10. Ahhh, genetics. I guess in this thread we can't talk about Lenore either. I now have two fish just over 30" there and another 30+ fish past the 24" mark and countless 20+" fish. As for bows I have one (not counting the Ford) at 25+" and a handful more past 23". Granted I'm fairly sure the 25" was a recent stocked fish at desert lake. Almost everyone of these fish came on chironomids.
  11. I am a numbers guy by the way who just plain loves watching my indicator go under so a dozen or more at 16+ is better to me than 1 or 2 at 20". Just me... No, I know ther are plenty of others the same way. With that said though, I would happily support a larger trout true trophy fishery for those who would like to tackle that, but which lake?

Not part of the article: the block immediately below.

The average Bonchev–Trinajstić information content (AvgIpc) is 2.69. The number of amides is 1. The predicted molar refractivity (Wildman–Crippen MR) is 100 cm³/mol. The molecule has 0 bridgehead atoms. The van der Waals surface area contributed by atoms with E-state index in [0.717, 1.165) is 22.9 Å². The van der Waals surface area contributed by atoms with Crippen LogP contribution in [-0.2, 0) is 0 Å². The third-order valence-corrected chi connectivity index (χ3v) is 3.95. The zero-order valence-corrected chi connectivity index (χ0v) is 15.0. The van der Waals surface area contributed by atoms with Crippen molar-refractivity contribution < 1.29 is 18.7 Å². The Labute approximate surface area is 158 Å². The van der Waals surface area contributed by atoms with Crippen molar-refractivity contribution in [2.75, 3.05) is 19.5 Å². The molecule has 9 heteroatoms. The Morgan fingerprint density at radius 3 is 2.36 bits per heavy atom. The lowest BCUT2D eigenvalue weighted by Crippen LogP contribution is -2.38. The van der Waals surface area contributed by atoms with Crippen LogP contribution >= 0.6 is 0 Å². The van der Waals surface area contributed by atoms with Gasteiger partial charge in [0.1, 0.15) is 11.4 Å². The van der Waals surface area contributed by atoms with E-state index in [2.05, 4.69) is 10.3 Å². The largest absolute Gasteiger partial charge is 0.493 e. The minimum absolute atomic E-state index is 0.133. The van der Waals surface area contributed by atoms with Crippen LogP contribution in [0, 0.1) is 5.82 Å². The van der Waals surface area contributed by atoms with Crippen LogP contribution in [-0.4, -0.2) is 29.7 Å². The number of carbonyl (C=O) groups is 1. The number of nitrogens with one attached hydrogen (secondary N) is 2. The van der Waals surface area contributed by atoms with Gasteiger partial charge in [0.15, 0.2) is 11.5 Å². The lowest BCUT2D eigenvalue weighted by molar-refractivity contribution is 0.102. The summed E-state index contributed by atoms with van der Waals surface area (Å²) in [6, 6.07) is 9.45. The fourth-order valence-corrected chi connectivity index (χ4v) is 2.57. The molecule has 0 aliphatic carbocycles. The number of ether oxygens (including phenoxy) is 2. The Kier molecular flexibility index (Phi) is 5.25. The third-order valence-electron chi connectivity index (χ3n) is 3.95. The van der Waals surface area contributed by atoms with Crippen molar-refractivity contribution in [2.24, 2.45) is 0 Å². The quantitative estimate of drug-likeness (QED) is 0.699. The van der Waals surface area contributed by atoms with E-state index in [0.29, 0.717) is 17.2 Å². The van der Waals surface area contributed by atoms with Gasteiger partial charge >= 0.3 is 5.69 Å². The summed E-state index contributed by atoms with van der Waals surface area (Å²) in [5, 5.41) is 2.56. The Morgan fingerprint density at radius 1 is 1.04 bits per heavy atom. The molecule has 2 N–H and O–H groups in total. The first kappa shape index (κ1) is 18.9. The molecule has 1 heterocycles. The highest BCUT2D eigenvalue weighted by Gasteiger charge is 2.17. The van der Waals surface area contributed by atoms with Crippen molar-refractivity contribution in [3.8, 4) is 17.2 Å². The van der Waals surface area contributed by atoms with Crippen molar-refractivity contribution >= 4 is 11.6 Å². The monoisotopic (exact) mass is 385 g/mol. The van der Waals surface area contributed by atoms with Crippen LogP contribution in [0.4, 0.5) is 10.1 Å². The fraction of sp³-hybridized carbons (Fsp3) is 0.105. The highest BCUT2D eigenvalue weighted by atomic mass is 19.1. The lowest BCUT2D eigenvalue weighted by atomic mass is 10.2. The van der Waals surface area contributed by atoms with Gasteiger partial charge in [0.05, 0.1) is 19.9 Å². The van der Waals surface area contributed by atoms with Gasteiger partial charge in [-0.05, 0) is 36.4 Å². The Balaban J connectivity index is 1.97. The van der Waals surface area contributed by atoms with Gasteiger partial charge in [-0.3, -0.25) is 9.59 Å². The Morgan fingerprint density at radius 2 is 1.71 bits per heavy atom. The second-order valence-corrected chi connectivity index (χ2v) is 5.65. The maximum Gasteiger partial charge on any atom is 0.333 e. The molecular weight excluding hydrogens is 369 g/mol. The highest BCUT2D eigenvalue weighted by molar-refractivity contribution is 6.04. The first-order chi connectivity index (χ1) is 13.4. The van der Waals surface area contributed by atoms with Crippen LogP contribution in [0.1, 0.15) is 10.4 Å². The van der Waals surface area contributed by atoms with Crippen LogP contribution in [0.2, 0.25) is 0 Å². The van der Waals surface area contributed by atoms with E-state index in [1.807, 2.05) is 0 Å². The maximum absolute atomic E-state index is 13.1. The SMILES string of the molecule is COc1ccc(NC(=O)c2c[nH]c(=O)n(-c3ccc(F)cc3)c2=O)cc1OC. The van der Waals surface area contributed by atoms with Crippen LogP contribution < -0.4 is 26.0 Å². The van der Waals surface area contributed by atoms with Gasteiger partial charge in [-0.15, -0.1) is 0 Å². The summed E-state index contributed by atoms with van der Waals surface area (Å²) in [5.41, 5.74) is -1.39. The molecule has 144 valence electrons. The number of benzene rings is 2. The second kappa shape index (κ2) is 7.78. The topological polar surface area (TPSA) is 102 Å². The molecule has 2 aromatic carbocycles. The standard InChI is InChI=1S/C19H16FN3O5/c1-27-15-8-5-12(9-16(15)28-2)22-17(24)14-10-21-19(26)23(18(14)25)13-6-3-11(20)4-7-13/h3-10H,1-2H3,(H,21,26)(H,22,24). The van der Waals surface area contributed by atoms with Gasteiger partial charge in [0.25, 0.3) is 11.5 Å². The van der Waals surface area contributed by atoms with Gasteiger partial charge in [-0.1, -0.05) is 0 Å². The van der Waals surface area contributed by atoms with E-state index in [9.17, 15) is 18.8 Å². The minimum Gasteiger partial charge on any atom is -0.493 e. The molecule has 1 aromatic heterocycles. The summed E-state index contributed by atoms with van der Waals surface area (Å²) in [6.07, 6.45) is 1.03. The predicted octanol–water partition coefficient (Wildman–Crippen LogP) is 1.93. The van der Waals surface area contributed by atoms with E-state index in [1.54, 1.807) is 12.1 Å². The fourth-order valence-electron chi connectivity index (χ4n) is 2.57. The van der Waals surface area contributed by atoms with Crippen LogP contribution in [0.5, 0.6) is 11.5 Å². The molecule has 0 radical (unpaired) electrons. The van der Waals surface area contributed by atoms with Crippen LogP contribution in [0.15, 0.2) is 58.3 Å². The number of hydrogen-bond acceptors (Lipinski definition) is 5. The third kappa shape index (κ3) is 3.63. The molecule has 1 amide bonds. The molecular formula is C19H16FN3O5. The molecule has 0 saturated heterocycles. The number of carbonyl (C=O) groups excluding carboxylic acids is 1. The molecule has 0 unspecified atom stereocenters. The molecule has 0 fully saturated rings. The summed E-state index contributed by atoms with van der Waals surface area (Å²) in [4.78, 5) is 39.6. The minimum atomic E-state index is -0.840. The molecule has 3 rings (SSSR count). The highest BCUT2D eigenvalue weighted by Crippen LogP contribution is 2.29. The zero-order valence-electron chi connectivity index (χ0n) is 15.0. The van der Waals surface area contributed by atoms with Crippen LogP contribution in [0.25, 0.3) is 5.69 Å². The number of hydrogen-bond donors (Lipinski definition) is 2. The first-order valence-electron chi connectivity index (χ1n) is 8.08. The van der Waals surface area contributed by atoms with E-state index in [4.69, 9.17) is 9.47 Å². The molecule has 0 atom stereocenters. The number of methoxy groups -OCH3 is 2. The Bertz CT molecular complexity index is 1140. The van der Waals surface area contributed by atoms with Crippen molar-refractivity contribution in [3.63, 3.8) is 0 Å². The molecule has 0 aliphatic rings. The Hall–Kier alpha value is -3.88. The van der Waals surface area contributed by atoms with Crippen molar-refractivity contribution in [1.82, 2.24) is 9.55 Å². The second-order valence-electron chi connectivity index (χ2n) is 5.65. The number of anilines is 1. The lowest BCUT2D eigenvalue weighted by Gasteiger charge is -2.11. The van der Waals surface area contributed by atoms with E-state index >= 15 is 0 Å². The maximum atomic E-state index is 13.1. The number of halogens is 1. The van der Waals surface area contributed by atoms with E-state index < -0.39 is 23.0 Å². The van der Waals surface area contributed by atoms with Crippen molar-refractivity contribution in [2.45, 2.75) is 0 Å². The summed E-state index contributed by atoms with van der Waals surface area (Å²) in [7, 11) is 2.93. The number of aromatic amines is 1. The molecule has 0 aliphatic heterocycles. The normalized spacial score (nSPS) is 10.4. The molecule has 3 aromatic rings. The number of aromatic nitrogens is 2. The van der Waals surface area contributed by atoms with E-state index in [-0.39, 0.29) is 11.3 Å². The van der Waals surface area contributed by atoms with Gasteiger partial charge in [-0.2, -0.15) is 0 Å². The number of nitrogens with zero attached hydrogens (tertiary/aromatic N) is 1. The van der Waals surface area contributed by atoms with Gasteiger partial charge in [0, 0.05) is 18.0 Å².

12. I too miss the old days. one of the problems in oregon were invasive fish in the mid 80's. bass and crappie were spread like fire across eastern lakes like philips res. I fished this lake in the early 80's and would catch tons of rainbows up to 20 inches and over, in the spring people would target the 5 to 6 pound fish where the river dumped in. I went back in the late 80's and all I could catch was bass and pearch on the fly. a true gem of a rainbow lake had been destroyed! I never see this issue brought up much on this washington stillwater forum - something that has so mu8ch to do with our trout waters and done so much devastation! the problem with this is only having a few good lakes in a region now because so many of the others have been taken over by warm water fish -invasives- now you only have a few lakes that everyone goes to including mom-dad-kids- and the power bait crews.